Jul
16
2018

A Foundation for Future Founders: The Swanson School Empowers a New Generation of Entrepreneurs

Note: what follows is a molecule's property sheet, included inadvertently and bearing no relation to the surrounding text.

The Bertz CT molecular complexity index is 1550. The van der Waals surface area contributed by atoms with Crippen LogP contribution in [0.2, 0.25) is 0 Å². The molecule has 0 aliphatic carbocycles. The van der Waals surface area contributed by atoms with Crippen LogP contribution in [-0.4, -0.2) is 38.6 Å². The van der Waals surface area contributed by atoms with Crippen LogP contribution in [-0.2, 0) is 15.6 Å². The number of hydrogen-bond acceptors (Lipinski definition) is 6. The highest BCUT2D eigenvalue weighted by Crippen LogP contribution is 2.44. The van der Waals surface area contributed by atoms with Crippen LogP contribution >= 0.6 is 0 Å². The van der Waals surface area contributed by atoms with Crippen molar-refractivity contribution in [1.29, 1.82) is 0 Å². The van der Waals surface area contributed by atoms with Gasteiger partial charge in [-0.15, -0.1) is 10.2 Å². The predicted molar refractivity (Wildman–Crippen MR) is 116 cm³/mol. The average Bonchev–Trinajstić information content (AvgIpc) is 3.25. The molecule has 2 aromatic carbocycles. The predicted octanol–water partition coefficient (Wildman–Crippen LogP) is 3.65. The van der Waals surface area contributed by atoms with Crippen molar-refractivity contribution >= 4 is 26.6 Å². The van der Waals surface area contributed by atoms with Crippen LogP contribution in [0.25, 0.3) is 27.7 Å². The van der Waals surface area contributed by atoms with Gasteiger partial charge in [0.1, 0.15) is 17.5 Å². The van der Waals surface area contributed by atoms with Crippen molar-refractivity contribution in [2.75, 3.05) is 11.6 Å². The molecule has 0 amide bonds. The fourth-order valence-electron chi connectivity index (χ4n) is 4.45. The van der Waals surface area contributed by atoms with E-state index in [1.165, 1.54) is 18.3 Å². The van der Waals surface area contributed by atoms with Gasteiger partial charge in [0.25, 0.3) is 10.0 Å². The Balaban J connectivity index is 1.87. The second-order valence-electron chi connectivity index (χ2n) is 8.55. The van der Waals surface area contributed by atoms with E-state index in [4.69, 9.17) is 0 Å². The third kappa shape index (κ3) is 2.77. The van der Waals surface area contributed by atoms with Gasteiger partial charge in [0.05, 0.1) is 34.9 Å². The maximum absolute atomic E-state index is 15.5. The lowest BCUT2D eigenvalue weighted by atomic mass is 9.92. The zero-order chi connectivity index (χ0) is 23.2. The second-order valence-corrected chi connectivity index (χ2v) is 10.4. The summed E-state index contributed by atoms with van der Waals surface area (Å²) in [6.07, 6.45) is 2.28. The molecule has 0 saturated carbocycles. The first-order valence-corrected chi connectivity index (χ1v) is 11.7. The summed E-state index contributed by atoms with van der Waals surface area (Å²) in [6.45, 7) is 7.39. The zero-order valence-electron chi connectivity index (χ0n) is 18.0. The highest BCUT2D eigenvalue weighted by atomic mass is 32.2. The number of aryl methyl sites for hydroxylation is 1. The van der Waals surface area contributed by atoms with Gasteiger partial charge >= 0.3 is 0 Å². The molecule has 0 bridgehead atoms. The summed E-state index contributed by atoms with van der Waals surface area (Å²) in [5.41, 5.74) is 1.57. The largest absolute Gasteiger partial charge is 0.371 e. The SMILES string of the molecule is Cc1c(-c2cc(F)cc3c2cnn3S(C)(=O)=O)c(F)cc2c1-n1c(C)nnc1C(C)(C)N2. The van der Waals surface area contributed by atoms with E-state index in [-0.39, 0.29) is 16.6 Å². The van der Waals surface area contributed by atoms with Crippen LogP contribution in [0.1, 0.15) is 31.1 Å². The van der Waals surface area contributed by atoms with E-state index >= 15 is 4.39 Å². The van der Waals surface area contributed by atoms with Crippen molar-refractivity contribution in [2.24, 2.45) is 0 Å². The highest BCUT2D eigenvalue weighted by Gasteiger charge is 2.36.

All SSoE News, Chemical & Petroleum, Electrical & Computer, MEMS, Student Profiles